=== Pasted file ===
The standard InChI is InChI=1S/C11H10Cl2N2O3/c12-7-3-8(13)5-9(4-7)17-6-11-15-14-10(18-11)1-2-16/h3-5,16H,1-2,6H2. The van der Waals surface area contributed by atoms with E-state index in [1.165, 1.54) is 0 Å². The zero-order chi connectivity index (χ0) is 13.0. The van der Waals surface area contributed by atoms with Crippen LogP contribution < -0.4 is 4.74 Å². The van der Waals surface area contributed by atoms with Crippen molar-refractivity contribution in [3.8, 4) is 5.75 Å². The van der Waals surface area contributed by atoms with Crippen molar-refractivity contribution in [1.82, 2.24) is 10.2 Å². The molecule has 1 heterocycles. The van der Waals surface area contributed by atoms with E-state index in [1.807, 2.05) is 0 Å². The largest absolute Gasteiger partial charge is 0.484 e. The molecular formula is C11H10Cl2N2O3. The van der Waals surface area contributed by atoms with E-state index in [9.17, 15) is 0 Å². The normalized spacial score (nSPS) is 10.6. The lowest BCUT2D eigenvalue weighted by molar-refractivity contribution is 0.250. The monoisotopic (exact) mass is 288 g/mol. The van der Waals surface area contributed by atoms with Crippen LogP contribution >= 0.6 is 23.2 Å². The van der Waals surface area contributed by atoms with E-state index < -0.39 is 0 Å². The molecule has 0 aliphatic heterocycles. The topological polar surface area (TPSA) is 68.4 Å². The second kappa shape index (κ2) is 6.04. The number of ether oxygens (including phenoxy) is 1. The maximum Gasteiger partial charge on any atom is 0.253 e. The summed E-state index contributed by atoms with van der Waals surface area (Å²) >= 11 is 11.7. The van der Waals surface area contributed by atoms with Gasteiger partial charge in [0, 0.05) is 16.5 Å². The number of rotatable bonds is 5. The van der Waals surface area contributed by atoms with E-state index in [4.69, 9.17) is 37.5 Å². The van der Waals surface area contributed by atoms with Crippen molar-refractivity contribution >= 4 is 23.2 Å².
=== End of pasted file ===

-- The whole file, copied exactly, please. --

The standard InChI is InChI=1S/C11H10Cl2N2O3/c12-7-3-8(13)5-9(4-7)17-6-11-15-14-10(18-11)1-2-16/h3-5,16H,1-2,6H2. The van der Waals surface area contributed by atoms with E-state index in [1.165, 1.54) is 0 Å². The zero-order chi connectivity index (χ0) is 13.0. The van der Waals surface area contributed by atoms with Crippen LogP contribution < -0.4 is 4.74 Å². The van der Waals surface area contributed by atoms with Crippen molar-refractivity contribution in [3.8, 4) is 5.75 Å². The van der Waals surface area contributed by atoms with Crippen molar-refractivity contribution in [1.82, 2.24) is 10.2 Å². The molecule has 1 heterocycles. The van der Waals surface area contributed by atoms with E-state index in [1.807, 2.05) is 0 Å². The largest absolute Gasteiger partial charge is 0.484 e. The molecular formula is C11H10Cl2N2O3. The van der Waals surface area contributed by atoms with E-state index in [9.17, 15) is 0 Å². The normalized spacial score (nSPS) is 10.6. The lowest BCUT2D eigenvalue weighted by molar-refractivity contribution is 0.250. The monoisotopic (exact) mass is 288 g/mol. The van der Waals surface area contributed by atoms with Crippen LogP contribution >= 0.6 is 23.2 Å². The van der Waals surface area contributed by atoms with E-state index < -0.39 is 0 Å². The molecule has 0 aliphatic heterocycles. The topological polar surface area (TPSA) is 68.4 Å². The second kappa shape index (κ2) is 6.04. The number of ether oxygens (including phenoxy) is 1. The maximum Gasteiger partial charge on any atom is 0.253 e. The summed E-state index contributed by atoms with van der Waals surface area (Å²) >= 11 is 11.7. The van der Waals surface area contributed by atoms with Gasteiger partial charge in [0, 0.05) is 16.5 Å². The number of rotatable bonds is 5. The van der Waals surface area contributed by atoms with E-state index in [4.69, 9.17) is 37.5 Å². The van der Waals surface area contributed by atoms with Crippen molar-refractivity contribution >= 4 is 23.2 Å².